Former wife of Olorogun Moses Taiga, a Grandmaster in the Nigeria’s arm of the Freemasons, a fraternal organisation, Mercy Ogbedo has been ordered by a court in the UK to pay her super rich ex, £100,000 (N26.4m) after the same court failed to award her children maintenance application.
Mercy Ogbedo (pictured) who claims she was ‘duped’ into marrying the billionaire with a secret wife has been told she must pay the tycoon by the divorce courts.
MailOnline reports that the 45-year-old thought her dreams had come true in 2002 when she went through a picturesque marriage ceremony with Nigerian shipping magnate Moses Taiga (pictured below).
Her feet were washed by village elders and a ‘bride price’ was paid for her, before the couple drank from the same cup, danced and cut an exotic wedding cake.
But Mrs. Ogbedo, from Finchley, north London, who has two children by Mr Taiga, a billionaire who owns a string of London properties, says she discovered later that her husband already had a wife from 1974.
For more than a decade she has been petitioning the British divorce courts for financial support from Mr. Taiga’s nine-figure fortune.
But last year a divorce judge ruled that despite the mother of two being ‘of limited means’, she could not be awarded a maintenance from Mr Taiga because he had their marriage voided in Nigeria.
Instead she was ordered to pay £100,000 towards his legal bills.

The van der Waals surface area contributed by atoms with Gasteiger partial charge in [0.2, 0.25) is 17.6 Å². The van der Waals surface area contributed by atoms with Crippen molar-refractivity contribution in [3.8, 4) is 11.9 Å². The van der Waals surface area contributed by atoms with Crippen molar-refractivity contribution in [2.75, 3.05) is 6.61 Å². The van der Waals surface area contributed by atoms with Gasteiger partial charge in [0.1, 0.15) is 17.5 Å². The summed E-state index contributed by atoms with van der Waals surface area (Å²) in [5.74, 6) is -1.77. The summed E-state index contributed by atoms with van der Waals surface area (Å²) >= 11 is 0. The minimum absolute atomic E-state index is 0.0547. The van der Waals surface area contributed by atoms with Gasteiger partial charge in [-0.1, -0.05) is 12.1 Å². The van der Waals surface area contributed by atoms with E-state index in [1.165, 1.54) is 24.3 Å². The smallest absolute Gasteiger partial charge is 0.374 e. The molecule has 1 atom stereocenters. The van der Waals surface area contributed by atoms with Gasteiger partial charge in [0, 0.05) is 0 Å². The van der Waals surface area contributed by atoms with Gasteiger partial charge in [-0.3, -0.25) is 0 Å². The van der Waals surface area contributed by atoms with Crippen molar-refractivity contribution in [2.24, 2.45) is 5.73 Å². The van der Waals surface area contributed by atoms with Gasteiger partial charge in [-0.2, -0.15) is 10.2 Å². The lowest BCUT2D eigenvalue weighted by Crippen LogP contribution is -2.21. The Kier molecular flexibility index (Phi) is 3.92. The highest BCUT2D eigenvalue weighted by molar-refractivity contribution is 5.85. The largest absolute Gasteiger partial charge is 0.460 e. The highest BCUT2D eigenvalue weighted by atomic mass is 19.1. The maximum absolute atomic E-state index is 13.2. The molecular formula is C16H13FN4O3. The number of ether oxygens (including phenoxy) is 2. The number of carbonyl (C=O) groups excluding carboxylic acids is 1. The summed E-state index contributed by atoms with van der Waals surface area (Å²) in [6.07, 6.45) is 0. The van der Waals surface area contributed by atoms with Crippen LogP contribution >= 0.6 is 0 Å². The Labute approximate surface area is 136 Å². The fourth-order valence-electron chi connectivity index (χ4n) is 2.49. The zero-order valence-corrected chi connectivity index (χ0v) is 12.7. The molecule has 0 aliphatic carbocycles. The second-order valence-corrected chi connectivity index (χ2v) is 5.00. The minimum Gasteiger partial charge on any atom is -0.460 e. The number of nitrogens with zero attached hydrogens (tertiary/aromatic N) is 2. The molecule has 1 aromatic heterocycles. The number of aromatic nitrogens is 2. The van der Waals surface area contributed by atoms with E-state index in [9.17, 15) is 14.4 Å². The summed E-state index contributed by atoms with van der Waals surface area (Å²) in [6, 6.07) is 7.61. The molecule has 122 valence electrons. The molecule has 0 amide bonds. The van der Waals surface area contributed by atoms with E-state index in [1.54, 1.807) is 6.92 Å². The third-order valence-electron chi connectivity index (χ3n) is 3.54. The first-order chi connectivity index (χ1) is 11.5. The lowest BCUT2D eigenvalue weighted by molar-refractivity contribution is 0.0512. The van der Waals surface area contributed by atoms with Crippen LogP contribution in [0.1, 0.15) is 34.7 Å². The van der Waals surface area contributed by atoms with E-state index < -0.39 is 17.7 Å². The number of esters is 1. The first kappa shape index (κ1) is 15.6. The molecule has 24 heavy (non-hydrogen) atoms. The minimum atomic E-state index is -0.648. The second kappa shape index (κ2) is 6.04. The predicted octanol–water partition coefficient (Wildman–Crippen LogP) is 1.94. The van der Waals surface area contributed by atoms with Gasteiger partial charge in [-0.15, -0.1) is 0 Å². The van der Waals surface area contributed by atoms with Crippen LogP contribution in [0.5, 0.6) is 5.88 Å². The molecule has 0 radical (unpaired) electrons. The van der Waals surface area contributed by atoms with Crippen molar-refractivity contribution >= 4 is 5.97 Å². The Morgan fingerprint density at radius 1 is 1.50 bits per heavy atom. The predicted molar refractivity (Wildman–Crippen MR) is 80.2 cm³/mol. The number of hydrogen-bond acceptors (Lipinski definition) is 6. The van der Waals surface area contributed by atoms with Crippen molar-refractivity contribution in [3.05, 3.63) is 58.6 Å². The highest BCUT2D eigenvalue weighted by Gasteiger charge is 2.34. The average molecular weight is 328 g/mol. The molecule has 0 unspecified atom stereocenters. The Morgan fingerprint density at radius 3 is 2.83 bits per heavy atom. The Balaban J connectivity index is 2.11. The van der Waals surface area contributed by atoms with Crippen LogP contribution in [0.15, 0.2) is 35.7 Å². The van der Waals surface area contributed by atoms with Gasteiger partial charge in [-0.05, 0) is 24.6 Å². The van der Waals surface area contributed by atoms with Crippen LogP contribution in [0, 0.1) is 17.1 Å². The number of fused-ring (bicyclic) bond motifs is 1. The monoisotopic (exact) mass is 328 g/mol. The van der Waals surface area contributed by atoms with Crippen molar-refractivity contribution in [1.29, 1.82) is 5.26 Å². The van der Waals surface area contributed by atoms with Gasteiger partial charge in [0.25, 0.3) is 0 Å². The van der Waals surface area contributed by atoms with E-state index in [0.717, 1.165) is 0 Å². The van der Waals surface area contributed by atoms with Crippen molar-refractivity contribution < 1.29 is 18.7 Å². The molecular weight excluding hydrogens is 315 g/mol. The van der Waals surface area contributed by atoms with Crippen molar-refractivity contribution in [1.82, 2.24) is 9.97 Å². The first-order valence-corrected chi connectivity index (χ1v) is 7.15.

Challenging that ruling this week, her barrister, Timothy Scott QC, said the former couple’s lavish 2002 ceremony had ‘duped’ her into thinking she was a lawfully wedded wife.
The barrister told Appeal Court judge Lord Justice McFarlane that soon after her ‘wedding’ she discovered that 28 years previously Mr Taiga had married another woman in church in Benin.
‘In March 2002 Mrs Ogbedo and Mr Taiga entered into a customary marriage in Nigeria, which would have been valid but for the husband’s prior marriage. The wife says she was duped,’ the QC said.
‘She should be permitted to apply for financial relief in England by virtue of that marriage ceremony,’ he added.
Last year a Nigerian court found that the 2002 ceremony was not just invalid but a ‘non-marriage’ and she has no rights over his fortune.
The Court of Appeal in London has refused to overrule that decision, although Lord Justice McFarlane said he had ‘real sympathy’ for her predicament and has given her the right to appeal paying his £100,000 legal bill in the latest hearing.
The full hearing of Mrs Ogbedo’s challenge to the costs order will take place at a later date.
Since splitting up with Mrs. Ogbedo, Mr Taiga has ended his 1974 marriage and married a third woman, Yinka Taiga(pictured right) – with whom he has quadruplets.